Capt. Ron Henderson's Memorial Day message to his troops, Memorial Day 2002:
On board John F KENNEDY, Air Wing SEVEN, Destroyer Squadron 50, and Carrier Group SIX, good afternoon. Today is Memorial Day, the day we pause and honor our sacred dead – those who have perished in honorable service to ensure that freedom endures. Today, all across America, our friends and families are enjoying a long weekend, the end of the school year, the end of Spring, and the start of Summer. They go to car races and ball games. They enjoy time off from work. They mow the lawn, trim the garden, or celebrate with a family barbeque. Mostly, they are free to do whatever they want to do, in a country founded on the principle that all men are created equal in the eyes of God, where a person is free to write, speak, vote, and worship as he sees fit.
Our families enjoy these freedoms because they have been bought and paid for by the blood, sweat, and tears of American servicemen and women. Our friends and families are enjoying a pleasant weekend because men and women like us have repeatedly been willing to place ourselves in harm’s way. This is fitting and proper – we stand the watch today, to ensure these freedoms for our children tomorrow. To honor our heroes we pause today for a few moments of remembrance. We tell the stories of American patriots who have fallen in our wars, and these stories are many – too many to recount here.
Two hundred ninety-two thousand Americans were killed in World War Two. The Greatest Generation, who faced the Panzers and the Kamikazes, who fought and died to make the World we enjoy today, they are quickly passing from our view. We listen to their stories in awe and reverence at the depth of their conviction and the commitment of their sacrifice. More recently, 48 lives have been lost in Operation Enduring Freedom; 22 have been killed in action, 26 lost to accidents and other causes. For them, this is their first Memorial Day, in which they join the countless others who have gone before from all our conflicts, great and small. We remember Army Special Forces Sergeant Vance, ambushed on patrol trying to help Afghans, killed by an AK-47 round that freakishly found a seam in his body armor. We remember Petty Officer Neil Roberts, Navy SEAL, who died fighting alone on a ridge in Afghanistan which will forever more be called, “Roberts Ridge”. We remember our own LCDR Chris Blaschum, who died when his jet failed him at the worst possible time. He was the best we had, and we shall never forget him or his sacrifice. These and other heroes gave us everything they had, and so in our hearts they will remain forever young, while Freedom grows gracefully old.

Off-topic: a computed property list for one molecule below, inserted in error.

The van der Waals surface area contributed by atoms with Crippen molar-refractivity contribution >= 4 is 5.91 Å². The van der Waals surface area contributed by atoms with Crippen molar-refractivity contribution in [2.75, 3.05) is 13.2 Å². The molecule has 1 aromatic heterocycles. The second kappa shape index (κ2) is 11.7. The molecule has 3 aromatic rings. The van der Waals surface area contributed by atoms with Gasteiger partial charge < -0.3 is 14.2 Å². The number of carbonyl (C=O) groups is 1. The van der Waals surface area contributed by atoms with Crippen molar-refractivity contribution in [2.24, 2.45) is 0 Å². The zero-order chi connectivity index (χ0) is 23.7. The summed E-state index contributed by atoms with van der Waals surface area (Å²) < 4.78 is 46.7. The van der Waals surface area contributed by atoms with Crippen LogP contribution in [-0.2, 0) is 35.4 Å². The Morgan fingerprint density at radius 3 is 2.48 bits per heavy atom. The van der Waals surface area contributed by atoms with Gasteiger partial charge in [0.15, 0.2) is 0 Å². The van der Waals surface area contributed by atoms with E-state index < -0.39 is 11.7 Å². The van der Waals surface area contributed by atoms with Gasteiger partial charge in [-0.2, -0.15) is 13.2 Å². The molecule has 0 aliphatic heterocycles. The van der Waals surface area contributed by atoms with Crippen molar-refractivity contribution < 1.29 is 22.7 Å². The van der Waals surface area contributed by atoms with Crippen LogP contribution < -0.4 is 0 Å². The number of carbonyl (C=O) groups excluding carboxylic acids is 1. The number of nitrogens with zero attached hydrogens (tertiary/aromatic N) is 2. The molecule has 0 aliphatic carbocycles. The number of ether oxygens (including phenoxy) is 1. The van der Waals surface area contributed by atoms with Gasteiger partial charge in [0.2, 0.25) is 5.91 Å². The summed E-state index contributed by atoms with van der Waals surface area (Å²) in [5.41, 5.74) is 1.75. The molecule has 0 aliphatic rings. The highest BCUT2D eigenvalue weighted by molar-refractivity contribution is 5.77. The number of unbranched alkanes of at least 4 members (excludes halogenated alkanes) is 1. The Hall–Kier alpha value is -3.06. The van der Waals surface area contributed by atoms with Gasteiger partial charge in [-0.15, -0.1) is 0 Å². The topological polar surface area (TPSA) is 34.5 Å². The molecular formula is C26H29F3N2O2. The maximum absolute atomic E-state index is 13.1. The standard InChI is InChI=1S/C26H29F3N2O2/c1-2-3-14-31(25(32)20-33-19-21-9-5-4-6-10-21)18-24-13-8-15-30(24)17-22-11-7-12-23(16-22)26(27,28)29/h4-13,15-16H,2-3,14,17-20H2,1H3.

So these and other tales are told; and we are left with a debt. We have a debt not just to preserve the memories of the honored dead, but to live fully the lives they have made possible for us who remain. Memorial Day is a time to exercise our custodianship of the memories of our fallen, and to reaffirm our dedication to the country for which they fought and died. It is a time to reflect on what it means to be an American, and to ask ourselves if we honor their memory not only this day, but every day.
We will now honor our fallen comrades with a moment of silence, the playing of taps, and an Air Wing fly-by in the missing man formation. Please join me in the silence of your deep and abiding respect.